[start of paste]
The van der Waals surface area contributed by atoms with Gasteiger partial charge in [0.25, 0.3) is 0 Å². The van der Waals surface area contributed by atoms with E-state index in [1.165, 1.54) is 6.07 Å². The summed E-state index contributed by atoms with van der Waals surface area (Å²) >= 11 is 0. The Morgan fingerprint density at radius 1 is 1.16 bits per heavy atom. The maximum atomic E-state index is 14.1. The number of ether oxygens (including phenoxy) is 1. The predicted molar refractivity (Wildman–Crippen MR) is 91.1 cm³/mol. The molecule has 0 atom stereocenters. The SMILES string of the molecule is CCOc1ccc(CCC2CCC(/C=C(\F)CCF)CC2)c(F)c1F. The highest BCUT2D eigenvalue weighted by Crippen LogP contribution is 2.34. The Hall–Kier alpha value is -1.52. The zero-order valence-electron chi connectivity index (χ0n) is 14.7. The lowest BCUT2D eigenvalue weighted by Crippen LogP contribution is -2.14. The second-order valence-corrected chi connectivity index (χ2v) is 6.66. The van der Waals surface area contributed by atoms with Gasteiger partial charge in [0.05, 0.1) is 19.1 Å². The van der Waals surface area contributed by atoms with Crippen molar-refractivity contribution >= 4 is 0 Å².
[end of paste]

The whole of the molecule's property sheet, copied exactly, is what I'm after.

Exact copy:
The van der Waals surface area contributed by atoms with Gasteiger partial charge in [0.25, 0.3) is 0 Å². The van der Waals surface area contributed by atoms with E-state index in [1.165, 1.54) is 6.07 Å². The summed E-state index contributed by atoms with van der Waals surface area (Å²) >= 11 is 0. The Morgan fingerprint density at radius 1 is 1.16 bits per heavy atom. The maximum atomic E-state index is 14.1. The number of ether oxygens (including phenoxy) is 1. The predicted molar refractivity (Wildman–Crippen MR) is 91.1 cm³/mol. The molecule has 0 atom stereocenters. The SMILES string of the molecule is CCOc1ccc(CCC2CCC(/C=C(\F)CCF)CC2)c(F)c1F. The highest BCUT2D eigenvalue weighted by Crippen LogP contribution is 2.34. The Hall–Kier alpha value is -1.52. The zero-order valence-electron chi connectivity index (χ0n) is 14.7. The lowest BCUT2D eigenvalue weighted by Crippen LogP contribution is -2.14. The second-order valence-corrected chi connectivity index (χ2v) is 6.66. The van der Waals surface area contributed by atoms with Gasteiger partial charge in [0.05, 0.1) is 19.1 Å². The van der Waals surface area contributed by atoms with Crippen molar-refractivity contribution >= 4 is 0 Å².